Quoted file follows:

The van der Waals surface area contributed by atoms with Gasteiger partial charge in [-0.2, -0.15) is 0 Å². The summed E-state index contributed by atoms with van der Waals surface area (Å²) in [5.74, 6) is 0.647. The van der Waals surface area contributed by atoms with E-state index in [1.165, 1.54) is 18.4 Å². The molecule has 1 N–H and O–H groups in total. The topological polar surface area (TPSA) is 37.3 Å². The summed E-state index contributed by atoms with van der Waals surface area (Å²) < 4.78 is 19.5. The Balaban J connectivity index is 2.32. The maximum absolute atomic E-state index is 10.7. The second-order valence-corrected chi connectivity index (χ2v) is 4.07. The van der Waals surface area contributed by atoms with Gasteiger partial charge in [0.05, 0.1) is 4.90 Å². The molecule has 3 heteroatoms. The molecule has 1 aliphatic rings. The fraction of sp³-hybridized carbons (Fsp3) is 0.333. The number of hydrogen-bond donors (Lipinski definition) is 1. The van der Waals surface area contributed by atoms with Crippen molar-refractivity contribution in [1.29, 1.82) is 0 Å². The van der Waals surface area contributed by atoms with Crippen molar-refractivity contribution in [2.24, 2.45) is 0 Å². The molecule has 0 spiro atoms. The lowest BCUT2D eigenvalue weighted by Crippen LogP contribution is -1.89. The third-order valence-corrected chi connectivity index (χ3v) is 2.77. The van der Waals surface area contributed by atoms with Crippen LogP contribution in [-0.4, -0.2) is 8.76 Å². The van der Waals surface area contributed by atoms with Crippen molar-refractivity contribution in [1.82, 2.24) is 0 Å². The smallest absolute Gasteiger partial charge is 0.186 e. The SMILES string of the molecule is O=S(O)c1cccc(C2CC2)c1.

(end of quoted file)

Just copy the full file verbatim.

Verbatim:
The van der Waals surface area contributed by atoms with Gasteiger partial charge in [-0.2, -0.15) is 0 Å². The summed E-state index contributed by atoms with van der Waals surface area (Å²) in [5.74, 6) is 0.647. The van der Waals surface area contributed by atoms with E-state index in [1.165, 1.54) is 18.4 Å². The molecule has 1 N–H and O–H groups in total. The topological polar surface area (TPSA) is 37.3 Å². The summed E-state index contributed by atoms with van der Waals surface area (Å²) < 4.78 is 19.5. The Balaban J connectivity index is 2.32. The maximum absolute atomic E-state index is 10.7. The second-order valence-corrected chi connectivity index (χ2v) is 4.07. The van der Waals surface area contributed by atoms with Gasteiger partial charge in [0.05, 0.1) is 4.90 Å². The molecule has 3 heteroatoms. The molecule has 1 aliphatic rings. The fraction of sp³-hybridized carbons (Fsp3) is 0.333. The number of hydrogen-bond donors (Lipinski definition) is 1. The van der Waals surface area contributed by atoms with Crippen molar-refractivity contribution in [1.29, 1.82) is 0 Å². The van der Waals surface area contributed by atoms with Crippen molar-refractivity contribution in [2.24, 2.45) is 0 Å². The molecule has 0 spiro atoms. The lowest BCUT2D eigenvalue weighted by Crippen LogP contribution is -1.89. The third-order valence-corrected chi connectivity index (χ3v) is 2.77. The van der Waals surface area contributed by atoms with Crippen LogP contribution in [-0.4, -0.2) is 8.76 Å². The van der Waals surface area contributed by atoms with Crippen molar-refractivity contribution in [1.82, 2.24) is 0 Å². The smallest absolute Gasteiger partial charge is 0.186 e. The SMILES string of the molecule is O=S(O)c1cccc(C2CC2)c1.